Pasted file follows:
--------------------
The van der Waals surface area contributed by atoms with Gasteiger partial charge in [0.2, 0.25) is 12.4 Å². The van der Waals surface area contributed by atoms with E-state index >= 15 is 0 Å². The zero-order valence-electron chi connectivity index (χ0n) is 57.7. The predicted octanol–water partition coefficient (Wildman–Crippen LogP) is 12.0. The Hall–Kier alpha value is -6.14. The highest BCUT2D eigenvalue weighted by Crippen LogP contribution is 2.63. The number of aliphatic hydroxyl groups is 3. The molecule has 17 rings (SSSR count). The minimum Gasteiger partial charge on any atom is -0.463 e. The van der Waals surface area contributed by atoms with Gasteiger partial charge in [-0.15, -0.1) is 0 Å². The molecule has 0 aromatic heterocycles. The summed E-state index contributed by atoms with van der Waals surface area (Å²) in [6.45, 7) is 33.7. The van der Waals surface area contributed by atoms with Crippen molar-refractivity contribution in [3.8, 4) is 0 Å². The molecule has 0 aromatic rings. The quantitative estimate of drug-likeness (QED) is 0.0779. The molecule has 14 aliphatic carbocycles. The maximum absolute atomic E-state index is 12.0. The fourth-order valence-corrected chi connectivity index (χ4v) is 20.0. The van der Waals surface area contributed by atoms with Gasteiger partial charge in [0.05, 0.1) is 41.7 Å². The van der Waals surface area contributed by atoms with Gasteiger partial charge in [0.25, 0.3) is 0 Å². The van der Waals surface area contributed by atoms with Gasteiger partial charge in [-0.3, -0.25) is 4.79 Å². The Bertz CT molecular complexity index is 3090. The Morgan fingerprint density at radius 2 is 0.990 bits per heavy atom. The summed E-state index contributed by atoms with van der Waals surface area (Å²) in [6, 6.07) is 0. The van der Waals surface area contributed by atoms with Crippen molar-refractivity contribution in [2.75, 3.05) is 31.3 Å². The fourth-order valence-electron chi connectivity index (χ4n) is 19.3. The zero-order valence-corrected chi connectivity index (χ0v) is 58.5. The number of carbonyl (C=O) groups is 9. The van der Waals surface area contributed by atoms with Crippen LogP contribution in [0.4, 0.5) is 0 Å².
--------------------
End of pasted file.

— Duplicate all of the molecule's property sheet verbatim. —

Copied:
The van der Waals surface area contributed by atoms with Gasteiger partial charge in [0.2, 0.25) is 12.4 Å². The van der Waals surface area contributed by atoms with E-state index >= 15 is 0 Å². The zero-order valence-electron chi connectivity index (χ0n) is 57.7. The predicted octanol–water partition coefficient (Wildman–Crippen LogP) is 12.0. The Hall–Kier alpha value is -6.14. The highest BCUT2D eigenvalue weighted by Crippen LogP contribution is 2.63. The number of aliphatic hydroxyl groups is 3. The molecule has 17 rings (SSSR count). The minimum Gasteiger partial charge on any atom is -0.463 e. The van der Waals surface area contributed by atoms with Gasteiger partial charge in [-0.15, -0.1) is 0 Å². The molecule has 0 aromatic heterocycles. The summed E-state index contributed by atoms with van der Waals surface area (Å²) in [6.45, 7) is 33.7. The van der Waals surface area contributed by atoms with Crippen molar-refractivity contribution in [3.8, 4) is 0 Å². The molecule has 0 aromatic rings. The quantitative estimate of drug-likeness (QED) is 0.0779. The molecule has 14 aliphatic carbocycles. The maximum absolute atomic E-state index is 12.0. The fourth-order valence-corrected chi connectivity index (χ4v) is 20.0. The van der Waals surface area contributed by atoms with Gasteiger partial charge in [0.05, 0.1) is 41.7 Å². The van der Waals surface area contributed by atoms with Gasteiger partial charge in [0.25, 0.3) is 0 Å². The van der Waals surface area contributed by atoms with Gasteiger partial charge in [-0.3, -0.25) is 4.79 Å². The Bertz CT molecular complexity index is 3090. The Morgan fingerprint density at radius 2 is 0.990 bits per heavy atom. The summed E-state index contributed by atoms with van der Waals surface area (Å²) in [6, 6.07) is 0. The van der Waals surface area contributed by atoms with Crippen molar-refractivity contribution in [2.75, 3.05) is 31.3 Å². The fourth-order valence-electron chi connectivity index (χ4n) is 19.3. The zero-order valence-corrected chi connectivity index (χ0v) is 58.5. The number of carbonyl (C=O) groups is 9. The van der Waals surface area contributed by atoms with Crippen LogP contribution in [0.4, 0.5) is 0 Å².